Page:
Before I became a REALTOR, I negotiated health care contracts for a living. After attending the 8-hour negotiation course, I learned that the concepts of negotiation are pretty simple and they haven’t changed since the beginning of civilization when people bartered instead of using money.

Overcome Fear to find a Win-Win

JFK Negotiation QuoteSince I utilize my negotiation skills every day, I forget how hard negotiating can be for my clients. I often hear “I don’t want to go back and forth.” My clients fear rejection or offending someone. My advice is to think of real estate negotiations as a conversation and not a win or lose proposition. In fact, the best negotiations are win-win, where both sides get what they want in a transaction.

I was recently involved in a Park City real estate transaction where a buyer told me he was thinking of making a low offer on one of my listings and asked for my opinion. I told him that I didn’t know how my client would react, but any offer is better than no offer. It is a tool to start a conversation to see if we can get to win-win. When I presented the offer to my client, her first response was that she was “offended” by the low offer. I told her that she should not be offended. The buyer raised his hand and said he wanted to buy her property. Now it was up to us to figure out if we could come to a price that made sense for both parties.

Approach Real Estate Negotiations as Joint Problem Solving

Here’s how corporate negotiation consultant Jeff Weiss explained it to Harvard Business Review:

“If you frame the negotiation as adversarial, you will ensure it becomes adversarial. Instead, approach it as an act of join problem-solving: What are the critical issues at hand, what are my interests and their interests, and what are some different options for satisfying those various interests? Negotiation isn’t about conceding, it’s about being creative.”

The purpose of negotiating in real estate and any application is to produce something better than you can without negotiating.

When The Outcome is Not What You Want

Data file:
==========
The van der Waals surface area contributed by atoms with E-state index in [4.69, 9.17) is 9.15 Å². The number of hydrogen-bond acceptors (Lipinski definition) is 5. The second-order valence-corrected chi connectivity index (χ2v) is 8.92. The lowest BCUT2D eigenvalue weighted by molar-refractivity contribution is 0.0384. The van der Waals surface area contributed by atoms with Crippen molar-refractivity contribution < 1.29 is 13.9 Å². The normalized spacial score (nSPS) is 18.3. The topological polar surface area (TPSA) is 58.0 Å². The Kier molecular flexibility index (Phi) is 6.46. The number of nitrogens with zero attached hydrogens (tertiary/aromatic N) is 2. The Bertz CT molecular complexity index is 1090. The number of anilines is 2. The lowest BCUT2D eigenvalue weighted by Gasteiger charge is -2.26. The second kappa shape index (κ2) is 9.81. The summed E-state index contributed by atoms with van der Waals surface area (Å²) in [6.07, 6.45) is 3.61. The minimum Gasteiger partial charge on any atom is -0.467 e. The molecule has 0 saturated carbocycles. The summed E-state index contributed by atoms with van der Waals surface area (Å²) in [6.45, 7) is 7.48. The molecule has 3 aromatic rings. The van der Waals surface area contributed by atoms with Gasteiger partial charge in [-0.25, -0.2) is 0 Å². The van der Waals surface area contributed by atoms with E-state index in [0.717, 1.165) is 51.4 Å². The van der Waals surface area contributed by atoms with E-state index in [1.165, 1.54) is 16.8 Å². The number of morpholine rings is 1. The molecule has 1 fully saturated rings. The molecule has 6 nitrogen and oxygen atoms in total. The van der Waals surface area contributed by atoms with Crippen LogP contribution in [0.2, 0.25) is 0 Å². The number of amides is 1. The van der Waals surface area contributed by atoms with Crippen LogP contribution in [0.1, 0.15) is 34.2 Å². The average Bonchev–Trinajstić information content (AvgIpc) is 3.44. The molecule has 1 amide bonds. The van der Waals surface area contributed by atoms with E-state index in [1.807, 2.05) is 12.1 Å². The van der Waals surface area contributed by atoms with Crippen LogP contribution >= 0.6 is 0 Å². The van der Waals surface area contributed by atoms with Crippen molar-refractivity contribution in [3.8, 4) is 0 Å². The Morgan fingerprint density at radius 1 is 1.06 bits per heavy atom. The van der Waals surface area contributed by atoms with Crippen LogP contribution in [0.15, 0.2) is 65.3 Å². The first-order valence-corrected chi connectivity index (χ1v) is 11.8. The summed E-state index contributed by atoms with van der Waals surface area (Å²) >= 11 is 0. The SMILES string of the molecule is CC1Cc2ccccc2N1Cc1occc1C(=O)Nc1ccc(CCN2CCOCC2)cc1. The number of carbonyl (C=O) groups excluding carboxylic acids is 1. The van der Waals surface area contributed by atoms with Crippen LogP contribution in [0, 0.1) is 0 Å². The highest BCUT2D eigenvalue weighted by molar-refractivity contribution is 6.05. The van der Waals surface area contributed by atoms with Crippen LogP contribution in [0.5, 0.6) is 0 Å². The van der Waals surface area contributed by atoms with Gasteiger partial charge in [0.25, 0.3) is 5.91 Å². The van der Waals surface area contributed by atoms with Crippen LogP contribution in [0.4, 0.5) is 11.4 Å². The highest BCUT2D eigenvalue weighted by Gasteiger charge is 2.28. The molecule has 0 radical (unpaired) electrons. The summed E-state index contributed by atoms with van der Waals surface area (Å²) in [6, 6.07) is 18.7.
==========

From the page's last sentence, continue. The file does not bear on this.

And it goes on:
In my example, if the buyer did not present his offer, he would have no other way of knowing whether he could buy the home for what he was willing to pay. From my sellers’ perspective, she had to really think about her what she was willing to take for her home. After some back and forth, we realized that buyer and seller were too far apart for this transaction to come together.

The negotiation was positive and friendly and the door was left open in the event the buyer reconsiders his position and is willing and able to come up in his price. What started off as emotionally scary for both parties turned into an educational and positive interaction, even though it did not result in an immediate transaction.

What Negotiating is Not

Negotiation ProcessNegotiating does not have to be confrontational, insulting or rude. It should be approached like a conversation. Sometimes the needs of both parties can be brought together and sometimes they cannot. The only way to find out is to enter into the negotiation process. It helps if you have an experienced professional to guide the process.

What are your thoughts on negotiation? Have you been turned off by someone who came on too strong? Have you ever reached an agreement when you never thought it would happen?

Historic Park City Buildings – My Top 10!

10 Historic Park City Buildings & Why They’re Still Important

Park City is home to a number of historical buildings. They add real charm to our little town, especially for a real estate geek like me. Fortunately, ample foresight has been taken by stakeholders to preserve these beloved structures. They dot the local landscape like old friends and are well preserved and utilized to this day.

The best part about these historic Park City buildings is that they all can still be enjoyed by the public. And they can all be accessed year-round. You can get married in Miner’s Hospital. Grab a cup of coffee at the Park City Library. And spend the afternoon at the Museum. For dinner, head on over to Zoom for the short ribs.

Miner’s Hospital

Miners Hospital Park City Historical BuildingsThe Park City Miner’s Hospital was built in 1904 to provide medical services to the miners in the area. Its original location was at the north side of the Park City ski area. At the time, the closest hospital was in Salt Lake City. That 30-mile journey would have been especially cumbersome in winter. The hospital remained a clinic until the 1950’s. Then it was renovated into a restaurant, bar and youth hostel. In the 1970’s, development plans threatened to demolish the structure and it was moved to the present site in City Park. In 1982, the building was remodeled to contain the Park City Library.

Currently, the Miner’s Hospital is a meeting and event space and can be reserved for meetings, parties or weddings. It is surrounded by beautiful gardens and is easily accessed by public transit, foot or bike.

Park City Library

Park City Historic LibraryThe High School building was built in 1928 and in 1993 the Library moved in. Coincidently, the library did a brief visit back to the hospital in 2015 while the structure went through an extensive renovation.